Malaria is a life-threatening disease that is transmitted through the bite of an infected female Anopheles mosquito. The life cycle of the mosquito has four stages: egg, larva, pupa and adult. The first 3 stages are aquatic (water bodies) and the adult stage is terrestrial. Larval source Management (LSM) is the management of aquatic habitats that are potential larval habitats for mosquitoes, LSM aims to prevent the completion of development of the immature stages (egg, larva and pupa). Thus, Larval source management refers to the targeted management of mosquito breeding sites, with the objective of reducing the number of mosquito larvae and pupae.
There are four main types of LSM:
1. Habitat modification: a permanent alteration to the environment, e.g. land reclamation;
2. Habitat manipulation: A recurrent activity, e.g. flushing of streams;
3. Biological control: the introduction of natural predators into water bodies
4. Larviciding: the regular application of biological or chemical insecticides to water bodies
The core intervention (IRS) implemented against the malaria vector has been largely effective in reducing the burden of the disease in all operational districts.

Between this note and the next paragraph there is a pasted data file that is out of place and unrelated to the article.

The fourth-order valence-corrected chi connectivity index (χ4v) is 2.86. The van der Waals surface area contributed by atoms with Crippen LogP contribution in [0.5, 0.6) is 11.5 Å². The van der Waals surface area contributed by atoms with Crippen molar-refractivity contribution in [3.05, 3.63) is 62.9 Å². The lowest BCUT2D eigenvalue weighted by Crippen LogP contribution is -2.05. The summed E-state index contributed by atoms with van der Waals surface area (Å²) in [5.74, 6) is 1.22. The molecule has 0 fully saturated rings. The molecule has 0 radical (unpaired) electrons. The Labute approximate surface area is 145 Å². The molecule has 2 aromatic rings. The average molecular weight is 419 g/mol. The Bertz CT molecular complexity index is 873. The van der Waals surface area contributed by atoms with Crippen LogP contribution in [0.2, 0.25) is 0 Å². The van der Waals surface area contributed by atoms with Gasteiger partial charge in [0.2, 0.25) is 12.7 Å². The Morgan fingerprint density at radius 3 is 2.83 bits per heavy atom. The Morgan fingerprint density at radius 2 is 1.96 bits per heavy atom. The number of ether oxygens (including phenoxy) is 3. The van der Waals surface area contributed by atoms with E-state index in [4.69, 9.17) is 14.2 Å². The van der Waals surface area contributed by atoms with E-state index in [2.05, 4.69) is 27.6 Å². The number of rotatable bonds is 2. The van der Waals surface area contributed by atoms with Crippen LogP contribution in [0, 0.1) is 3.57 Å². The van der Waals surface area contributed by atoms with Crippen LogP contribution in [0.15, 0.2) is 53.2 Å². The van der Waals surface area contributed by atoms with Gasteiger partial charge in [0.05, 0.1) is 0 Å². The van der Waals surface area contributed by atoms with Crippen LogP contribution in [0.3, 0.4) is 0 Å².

AngloGold Ashanti (Ghana) Malaria Control Limited (AGAMal) has been implementing larviciding intermittently complementing the primary intervention Indoor Residual Spraying.
It is recommended as a complementary intervention to augment the core interventions such as indoor residual spraying (IRS) and long-lasting insecticide nets (LLINs).
AGAMal’s complementary larviciding is carried out with Bacillus thurengiensis israelensis (Bti). Potential breeding sites are geotagged and characterized using the GhanaPost GPS mobile application and mapped using Google Earth®. This contributes to a more precise quantification of personnel, larvicide and increased efficiency in tracing sites for treatment and re-treatment. Entomological monitoring is done to assess the juvenile and adult vector densities over a period of time.